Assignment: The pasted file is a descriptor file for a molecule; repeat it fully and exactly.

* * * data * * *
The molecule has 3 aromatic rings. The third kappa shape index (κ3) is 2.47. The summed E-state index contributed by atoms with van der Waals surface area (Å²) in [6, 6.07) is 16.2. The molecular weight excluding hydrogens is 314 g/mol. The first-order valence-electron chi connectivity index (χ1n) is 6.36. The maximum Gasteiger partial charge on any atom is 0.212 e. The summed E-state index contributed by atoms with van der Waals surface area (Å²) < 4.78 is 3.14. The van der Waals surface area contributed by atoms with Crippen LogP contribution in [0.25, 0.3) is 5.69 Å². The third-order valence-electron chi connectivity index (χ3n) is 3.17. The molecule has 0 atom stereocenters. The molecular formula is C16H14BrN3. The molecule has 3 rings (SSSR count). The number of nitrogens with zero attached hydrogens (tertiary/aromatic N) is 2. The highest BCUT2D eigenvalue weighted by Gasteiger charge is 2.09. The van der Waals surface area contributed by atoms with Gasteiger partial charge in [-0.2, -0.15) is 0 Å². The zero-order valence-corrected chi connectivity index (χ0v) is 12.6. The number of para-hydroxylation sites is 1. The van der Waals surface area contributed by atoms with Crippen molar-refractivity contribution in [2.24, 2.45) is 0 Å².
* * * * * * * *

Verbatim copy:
The molecule has 3 aromatic rings. The third kappa shape index (κ3) is 2.47. The summed E-state index contributed by atoms with van der Waals surface area (Å²) in [6, 6.07) is 16.2. The molecular weight excluding hydrogens is 314 g/mol. The first-order valence-electron chi connectivity index (χ1n) is 6.36. The maximum Gasteiger partial charge on any atom is 0.212 e. The summed E-state index contributed by atoms with van der Waals surface area (Å²) < 4.78 is 3.14. The van der Waals surface area contributed by atoms with Crippen LogP contribution in [0.25, 0.3) is 5.69 Å². The third-order valence-electron chi connectivity index (χ3n) is 3.17. The molecule has 0 atom stereocenters. The molecular formula is C16H14BrN3. The molecule has 3 rings (SSSR count). The number of nitrogens with zero attached hydrogens (tertiary/aromatic N) is 2. The highest BCUT2D eigenvalue weighted by Gasteiger charge is 2.09. The van der Waals surface area contributed by atoms with Gasteiger partial charge in [-0.2, -0.15) is 0 Å². The zero-order valence-corrected chi connectivity index (χ0v) is 12.6. The number of para-hydroxylation sites is 1. The van der Waals surface area contributed by atoms with Crippen molar-refractivity contribution in [2.24, 2.45) is 0 Å².